Today, I want to talk about leading people with different personality types in the military. As a leader, you will deal with many different types of people in the military.
I learned a long time ago that everyone is wired differently. Bring 100 people into one room and you will have a wide variety of different personalities. Some people are laid back, some are analytical, some are hard charging, and others are extremely funny.
To be an effective leader, you have to have a basic understanding of the different personality types, so you can communicate effectively with each person that you lead. In other words, it’s different strokes for different folks. You can’t lead everyone the same way and do it effectively.
Depending upon who you ask, there are four MAJOR personality types. Most people have a predominant personality and a secondary personality. The predominant personality might make up 50 to 75 percent of their personality, and then they typically have some combination of qualities from the other personality types.
Here are the four major personality types.
Red (The Lion)
Red personalities are risk takers. They are strong leaders, strong willed, impatient, competitive, rational, driven, purposeful, aggressive, restless and touchy. People with this personality type are typically the high achievers in sales and in business.
Blue (The Beaver)
Blue personalities are deep thinkers. They are anxious, moody, pessimistic, quiet, deep thinkers, analytical, detail oriented, precise, reserved and systematic. This personality type often works as engineers and accountants.
Green (The Golden Retriever)
Green personalities are laid back and easy going. They are controlled, reliable, careful, thoughtful, even tempered, calm, informal, easy going and easy to get along with. This personality type can work in any job. Sometimes they are perceived as lazy because they are so easygoing.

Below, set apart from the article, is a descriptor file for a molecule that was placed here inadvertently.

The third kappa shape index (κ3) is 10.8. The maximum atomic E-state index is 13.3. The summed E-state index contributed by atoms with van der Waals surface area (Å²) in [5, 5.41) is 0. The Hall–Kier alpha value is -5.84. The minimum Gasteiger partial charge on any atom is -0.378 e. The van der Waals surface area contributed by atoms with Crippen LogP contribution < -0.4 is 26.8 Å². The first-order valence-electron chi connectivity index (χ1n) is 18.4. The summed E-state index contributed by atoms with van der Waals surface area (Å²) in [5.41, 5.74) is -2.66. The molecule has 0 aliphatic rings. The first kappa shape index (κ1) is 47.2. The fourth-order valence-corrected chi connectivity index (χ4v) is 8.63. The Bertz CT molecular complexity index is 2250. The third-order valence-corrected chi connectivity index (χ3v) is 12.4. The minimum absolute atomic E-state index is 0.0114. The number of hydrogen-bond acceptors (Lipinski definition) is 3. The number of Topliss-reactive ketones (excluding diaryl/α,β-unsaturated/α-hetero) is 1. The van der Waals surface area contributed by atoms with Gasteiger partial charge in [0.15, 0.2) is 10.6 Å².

Yellow (The Otter)
Yellow personalities are the social butterfly. They are the life of the party. They are expressive, sociable, optimistic, animated, fast paced thinkers, outgoing, talkative, carefree and lively. These folks can be great entertainers, story tellers and practical jokers.
Leading Each Type of Personality
When you are leading someone with a red personality type it’s important to be short and to the point. Stay on topic. Be logical. Realize they like to be in control of the situation and that they are naturally competitive and driven. Give them a task and stay the heck out of their way after you do that.
When you are leading someone with a blue personality type, focus on the details. The blue personality types love the details. Give them stats, charts, graphs and as much details and information as you can. This type of person is typically a deep thinker, and enjoys processing the numbers and stats in their mind.
When you are leading someone who is a green personality type, try not to be confrontational with them. Remember that they are laid back and easy going. Try to be laid back and easy going when you approach them. Be thoughtful and considerate when you talk to them.
Finally, when you leads someone who is a yellow personality type, please realize that they are people people. They are outgoing and love to have fun. They have tons of great ideas, but they get distracted easily. Don’t give them too much information or try to stress them out. If possible, make the task that you are giving them fun.
I look back over my military career and boy did I make a lot of mistakes when it comes to different personalities. I am naturally a red, so I like to be short and to the point. I am driven, competitive and a natural achiever. I set high standards for myself (really high) and I expect everyone else to naturally do the same thing.
If there is one thing I really regret, it’s that I didn’t take more time to work on my people skills. I pretty much treated everyone the same. I held everyone to the standards and goals that I set for myself. In most cases, the people with the red personalities loved it, but often times the other personality types had a hard time keeping up.
Had I know what I know now, and applied this knowledge, I could have done a much better job to improve my people skills and relationships.
The bottom line is that everyone you lead is different. Your job as a leader is to find out the personality type of each person that you lead and then come up with ways to communicate and interact with them effectively. It will take some time and patience, but working on your people skills and finding out how each person is “wired” can make a big difference with the productivity and morale of the people you lead.
What do you think? What is your personality type? How do you lead the different personality types? Leave a comment below to let us know what you think. I look forward to hearing from you.